Literature about Slavery

Slavery between 1850 and 1880

As the various states played their various roles trying to promote that slavery was a marvelous thing, few in the rest of the country knew any details about slaves and their lives.

Abolitionists used the written word to get information out so that people realized the horrors of slavery and getting rid of the lies that the pro-slavery groups were spreading.

Many of the books written were by those that had been slaves. These determined individuals were often self-taught and wanted to get the stories out to help to influence public opinion. The literature written about slavery made an incredible effect of spreading information about the suffering of the oppressed slaves and letting them and others fight against this kind of discrimination.

  • Uncle Tom’s Cabin (also known as Life Among the Lowly) (1851-1852); Harriet Beecher Stowe, author. This is probably the most well-known book from pre-Civil Wartime and had the biggest impact on the public. Its publication included the details of what life was like for the slaves, and some have listed Stowe’s book as a major reason for the Civil War. Before the book was published, few people in non-slave states were aware of the incredible horrors of slavery. As an abolitionist, Stowe included details that were considered to be controversial. This book had the most impact on the abolition fight during the time.

Uncle Toms Cabin

  • Narrative of the Life of Frederick Douglass, an American Slave (1845); Frederick Douglass, author. The tale that Douglass told in his autobiography was a harsh reality of the sufferings of slaves in the pre-Civil War time. Douglass tells that he, like almost all slaves, didn’t know who his father was and was separated from his mother. He relates the many ways that slaves were harmed and used on the plantations. When he moved to the city to a new owner, Douglass recognized that city slave received slightly better treatment, and it was during that time that started his education. As an abolitionist, Douglass’ book let the rest of the world know how awful things were. He spent part of his life traveling and lecturing and also served during the Civil War as President Lincoln’s aide.
  • Appeal to the Colored Citizens of the World…(1829); David Walker, author. This book was sold to sailors that were traveling to the southern states. It was considered to be a publication that the slave owners feared, and they were outraged at its contents. Walker included the statements that slaves should rise and fight against slave owners and that since the slaves had built more of the country than white people, America belonged more to them. The language in the book was thought to be violent and caused legislation to be put in place to outlaw slaves from being able to write or read. The book was radical for its day and is believed to be the likely reason that Walker was poisoned. The ultimate use of the book continued and was an inspiration to slaves that wanted to fight against slavery.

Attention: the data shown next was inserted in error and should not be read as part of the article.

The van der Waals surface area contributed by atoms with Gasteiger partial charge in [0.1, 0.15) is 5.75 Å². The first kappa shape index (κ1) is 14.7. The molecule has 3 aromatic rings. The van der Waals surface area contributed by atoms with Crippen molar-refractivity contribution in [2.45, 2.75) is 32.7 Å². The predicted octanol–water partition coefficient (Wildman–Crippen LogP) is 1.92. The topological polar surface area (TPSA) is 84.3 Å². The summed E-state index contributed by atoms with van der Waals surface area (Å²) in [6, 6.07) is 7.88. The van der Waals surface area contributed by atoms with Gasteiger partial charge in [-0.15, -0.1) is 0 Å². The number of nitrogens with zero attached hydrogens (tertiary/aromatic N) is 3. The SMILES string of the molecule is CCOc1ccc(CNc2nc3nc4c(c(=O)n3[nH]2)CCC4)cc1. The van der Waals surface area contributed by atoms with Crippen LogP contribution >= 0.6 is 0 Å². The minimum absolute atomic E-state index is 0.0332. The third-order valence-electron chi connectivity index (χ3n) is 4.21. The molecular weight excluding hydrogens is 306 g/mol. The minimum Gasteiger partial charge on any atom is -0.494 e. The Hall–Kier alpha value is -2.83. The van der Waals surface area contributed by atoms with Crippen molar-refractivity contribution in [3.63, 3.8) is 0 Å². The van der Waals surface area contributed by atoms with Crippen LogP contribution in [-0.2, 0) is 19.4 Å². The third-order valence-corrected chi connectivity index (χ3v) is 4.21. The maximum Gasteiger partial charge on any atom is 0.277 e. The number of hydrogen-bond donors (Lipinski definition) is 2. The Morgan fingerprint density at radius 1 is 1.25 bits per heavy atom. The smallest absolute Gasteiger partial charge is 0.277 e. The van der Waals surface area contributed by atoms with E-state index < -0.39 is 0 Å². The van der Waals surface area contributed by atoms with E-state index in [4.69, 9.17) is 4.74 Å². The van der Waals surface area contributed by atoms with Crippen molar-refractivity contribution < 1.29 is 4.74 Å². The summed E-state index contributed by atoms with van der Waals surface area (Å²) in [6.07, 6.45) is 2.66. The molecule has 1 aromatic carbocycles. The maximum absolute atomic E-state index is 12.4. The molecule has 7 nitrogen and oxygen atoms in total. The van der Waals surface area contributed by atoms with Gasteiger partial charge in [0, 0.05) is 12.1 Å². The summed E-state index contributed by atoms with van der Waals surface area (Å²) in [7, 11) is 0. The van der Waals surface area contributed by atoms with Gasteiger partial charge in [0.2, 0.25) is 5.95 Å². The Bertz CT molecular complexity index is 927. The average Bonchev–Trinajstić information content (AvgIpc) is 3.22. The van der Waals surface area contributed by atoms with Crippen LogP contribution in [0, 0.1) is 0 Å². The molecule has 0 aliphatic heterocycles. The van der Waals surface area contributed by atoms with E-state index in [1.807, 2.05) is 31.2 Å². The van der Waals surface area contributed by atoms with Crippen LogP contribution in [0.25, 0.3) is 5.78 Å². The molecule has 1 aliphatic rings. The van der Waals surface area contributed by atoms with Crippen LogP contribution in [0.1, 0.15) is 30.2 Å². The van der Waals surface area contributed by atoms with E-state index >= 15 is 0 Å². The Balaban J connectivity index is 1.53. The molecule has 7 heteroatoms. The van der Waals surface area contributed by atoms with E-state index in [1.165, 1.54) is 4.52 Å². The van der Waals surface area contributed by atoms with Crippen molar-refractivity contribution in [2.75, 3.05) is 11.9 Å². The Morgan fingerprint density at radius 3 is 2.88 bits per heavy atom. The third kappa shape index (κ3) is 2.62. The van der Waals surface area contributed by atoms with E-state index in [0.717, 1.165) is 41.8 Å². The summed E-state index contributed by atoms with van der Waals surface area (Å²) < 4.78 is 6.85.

• Narrative of William W. Brown, a Fugitive Slave (1847) William Wells Brown, author. Brown’s autobiography was popular almost immediately after its first publication. It became so well-liked that it was the second most popular of slavery. The book exposed the ugliness of slavery, and the hardships that mixed-race people such as himself had to go through. His father had been a white man, and his mother was a slave. The details in the book detailed the horrible treatment of slaves and showed that the institution pushed slaves to extremes just to survive. One of the most important aspects of his book included calling the so-called “Christians” that were slave-owners as they mistreated slaves and treated fellow human beings so badly. Once Brown was freed, he was acclaimed for his book and went on overseas tours. Brown became the first African American to successfully publish a novel, play, and a book on travel.


What is the book about slavery that was considered to be the most outrageous due to encouraging slaves to rise and fight?
Appeal to the Colored Citizens of the World

What was the name of the author that wrote the book credited with possibly prompting the Civil War?
Harriet Beecher Stowe

Which author included in his book the hardships that mixed-race people had to go through?
William Wells Brown

Why were the abolitionist books important for the pre-Civil War society?
The books got information out so that people realized the horrors of slavery and getting rid of the lies that the pro-slavery groups were spreading

What is the most well-known of all of the pre-Civil War era books on slavery?
Uncle Tom’s Cabin

What special credits did William Wells Brown hold?
The first African American to successfully publish a novel, play and a book on travel